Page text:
Make a Difference: Become a Patient researcher
PaCER is a teaching and and research support unit within the O'Brien Institute for Public Health at the University of Calgary. Our interns are patients, caregivers or family members who want to be engaged in patient-to-patient health research and use their experiences to make a difference.
The year long Internship program is conducted as a group project and is designed to accommodate individual work and health needs.
Collaboration in action
Learning with others is a key part of the PaCER Internship Program
RECEIVE THE TRAINING YOU NEED
Working in groups, PaCERs design and conduct research acquiring key competencies in fieldwork, interviews, focus groups and narrative research. You can view a complete list of past internships if you would like to see some of the ways PaCERs are contributing to health research.
If you're passionate about patient engagement research aimed at improving health care and health culture, please attend our PaCER Internship orientation that will be held in
Calgary: October 7th from 9:00am - 2:00pm, TRW Building ground floor W21C, Foothills Health Campus, 3280 Hospital Drive NW Calgary
Edmonton: October 27th from 10:00am-2:00pm or 5:00pm-8:00pm, University of Alberta Hospital, WMC 2F1.07, 8440 – 112 Street NW Edmonton
Please rsvp for these events to firstname.lastname@example.org
Bladder cancer is the 5th most common cancer in Canada. There is a lot of clinical research about bladder cancer but little has been published to date about what a patient really experiences when going through a journey with this disease.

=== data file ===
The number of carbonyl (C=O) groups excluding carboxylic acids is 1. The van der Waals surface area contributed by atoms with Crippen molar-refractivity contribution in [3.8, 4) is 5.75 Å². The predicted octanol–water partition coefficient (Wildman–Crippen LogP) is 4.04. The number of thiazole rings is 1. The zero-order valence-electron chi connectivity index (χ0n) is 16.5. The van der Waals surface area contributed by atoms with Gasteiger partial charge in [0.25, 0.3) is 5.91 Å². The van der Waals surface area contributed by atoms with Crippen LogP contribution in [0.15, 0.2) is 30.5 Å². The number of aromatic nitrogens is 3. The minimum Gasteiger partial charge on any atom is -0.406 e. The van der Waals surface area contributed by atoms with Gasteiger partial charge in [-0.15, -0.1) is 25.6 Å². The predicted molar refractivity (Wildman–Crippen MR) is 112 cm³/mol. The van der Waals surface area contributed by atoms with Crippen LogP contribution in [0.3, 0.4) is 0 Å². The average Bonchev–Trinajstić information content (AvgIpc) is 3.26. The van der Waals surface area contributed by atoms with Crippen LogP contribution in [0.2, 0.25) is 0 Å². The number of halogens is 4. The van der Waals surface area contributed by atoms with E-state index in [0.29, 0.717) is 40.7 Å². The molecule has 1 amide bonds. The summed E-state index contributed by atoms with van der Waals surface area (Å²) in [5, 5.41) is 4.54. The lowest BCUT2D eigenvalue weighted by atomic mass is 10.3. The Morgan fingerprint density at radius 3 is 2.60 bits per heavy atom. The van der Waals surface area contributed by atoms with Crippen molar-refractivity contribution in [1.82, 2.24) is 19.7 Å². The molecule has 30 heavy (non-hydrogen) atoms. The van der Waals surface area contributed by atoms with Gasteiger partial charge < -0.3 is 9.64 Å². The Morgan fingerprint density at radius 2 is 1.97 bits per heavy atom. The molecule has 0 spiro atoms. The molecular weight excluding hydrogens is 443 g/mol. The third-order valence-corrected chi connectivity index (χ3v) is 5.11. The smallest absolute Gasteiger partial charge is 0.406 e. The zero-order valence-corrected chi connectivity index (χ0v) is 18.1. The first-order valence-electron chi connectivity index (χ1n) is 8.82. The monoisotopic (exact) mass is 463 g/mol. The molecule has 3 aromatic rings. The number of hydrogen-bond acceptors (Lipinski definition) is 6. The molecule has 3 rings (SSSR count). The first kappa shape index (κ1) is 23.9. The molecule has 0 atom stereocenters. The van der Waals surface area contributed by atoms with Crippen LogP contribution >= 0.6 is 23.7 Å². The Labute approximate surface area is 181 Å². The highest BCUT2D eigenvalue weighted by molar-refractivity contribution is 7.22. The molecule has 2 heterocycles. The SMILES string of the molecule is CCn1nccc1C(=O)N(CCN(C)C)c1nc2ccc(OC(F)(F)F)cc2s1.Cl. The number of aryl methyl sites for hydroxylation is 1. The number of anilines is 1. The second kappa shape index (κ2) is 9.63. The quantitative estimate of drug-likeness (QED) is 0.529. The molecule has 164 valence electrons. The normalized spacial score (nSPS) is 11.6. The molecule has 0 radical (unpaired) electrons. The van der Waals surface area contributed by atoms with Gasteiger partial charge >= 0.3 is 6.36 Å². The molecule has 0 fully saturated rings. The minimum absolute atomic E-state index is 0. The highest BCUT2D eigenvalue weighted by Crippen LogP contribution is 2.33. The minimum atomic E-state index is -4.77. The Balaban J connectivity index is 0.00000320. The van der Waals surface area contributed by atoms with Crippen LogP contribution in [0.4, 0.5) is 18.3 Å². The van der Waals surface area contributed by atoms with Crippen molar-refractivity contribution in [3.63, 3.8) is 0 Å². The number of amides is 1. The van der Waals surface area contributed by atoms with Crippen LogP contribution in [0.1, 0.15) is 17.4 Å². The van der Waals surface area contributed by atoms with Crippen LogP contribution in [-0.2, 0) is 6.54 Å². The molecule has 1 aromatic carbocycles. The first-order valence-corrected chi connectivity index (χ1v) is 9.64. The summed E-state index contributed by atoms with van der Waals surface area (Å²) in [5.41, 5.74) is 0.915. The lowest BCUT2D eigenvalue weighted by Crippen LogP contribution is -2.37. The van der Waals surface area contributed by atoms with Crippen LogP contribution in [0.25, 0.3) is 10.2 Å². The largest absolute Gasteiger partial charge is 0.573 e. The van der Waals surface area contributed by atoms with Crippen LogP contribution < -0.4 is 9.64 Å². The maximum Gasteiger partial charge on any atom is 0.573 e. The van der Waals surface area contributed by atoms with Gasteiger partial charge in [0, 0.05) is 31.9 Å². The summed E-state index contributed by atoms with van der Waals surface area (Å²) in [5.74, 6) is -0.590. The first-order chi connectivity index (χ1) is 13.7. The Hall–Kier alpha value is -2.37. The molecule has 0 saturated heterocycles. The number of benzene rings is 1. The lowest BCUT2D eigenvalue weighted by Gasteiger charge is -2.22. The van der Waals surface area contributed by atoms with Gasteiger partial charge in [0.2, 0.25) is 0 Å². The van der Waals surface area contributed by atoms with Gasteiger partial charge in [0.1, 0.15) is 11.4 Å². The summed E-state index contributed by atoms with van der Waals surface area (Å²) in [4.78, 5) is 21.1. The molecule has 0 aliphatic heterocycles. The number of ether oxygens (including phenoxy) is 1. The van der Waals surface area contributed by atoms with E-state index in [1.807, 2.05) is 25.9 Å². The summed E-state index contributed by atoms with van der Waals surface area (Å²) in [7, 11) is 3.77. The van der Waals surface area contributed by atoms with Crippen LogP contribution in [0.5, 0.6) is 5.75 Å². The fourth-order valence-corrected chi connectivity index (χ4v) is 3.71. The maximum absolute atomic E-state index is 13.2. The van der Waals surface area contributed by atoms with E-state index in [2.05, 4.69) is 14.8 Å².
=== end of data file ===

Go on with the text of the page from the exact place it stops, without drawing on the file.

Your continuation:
Engaging patients and families in research and the design of quality improvement is an essential component of Patient and Family Centred Care (PFCC). Alberta Health Services (AHS) has been engaging patients and families to promote a cultural shift towards PFCC. This includes many inititatives such as supporting the creation of the innovative Patient and Community Engagement Research (PaCER) Internship training program.
Concussions are a growing health epidemic among youth. Current concussion research has produced a great deal of knowledge about adolescent experiences of treatment and recovery; however, these studies have focused largely on clinical information and analysis provided by healthcare providers.
We were PaCER Interns from Wellspring, a cancer wellness centre built upon social support who wanted to understand how and why it worked. This is our story of how Salutogenesis changed our initial description of WS into a Salutogenic theory of community wellness.
As PaCER Interns, we realized that we could do research to pry open the lid on a shared but hidden journey through chronic illness. This is our story of how we were able to overcome the biggest barrier of all in patient engagement – seeing ourselves and being seen through our medical experience.
On 14th October PaCER is holding a focus group in Calgary with patients who are bladder cancer survivors.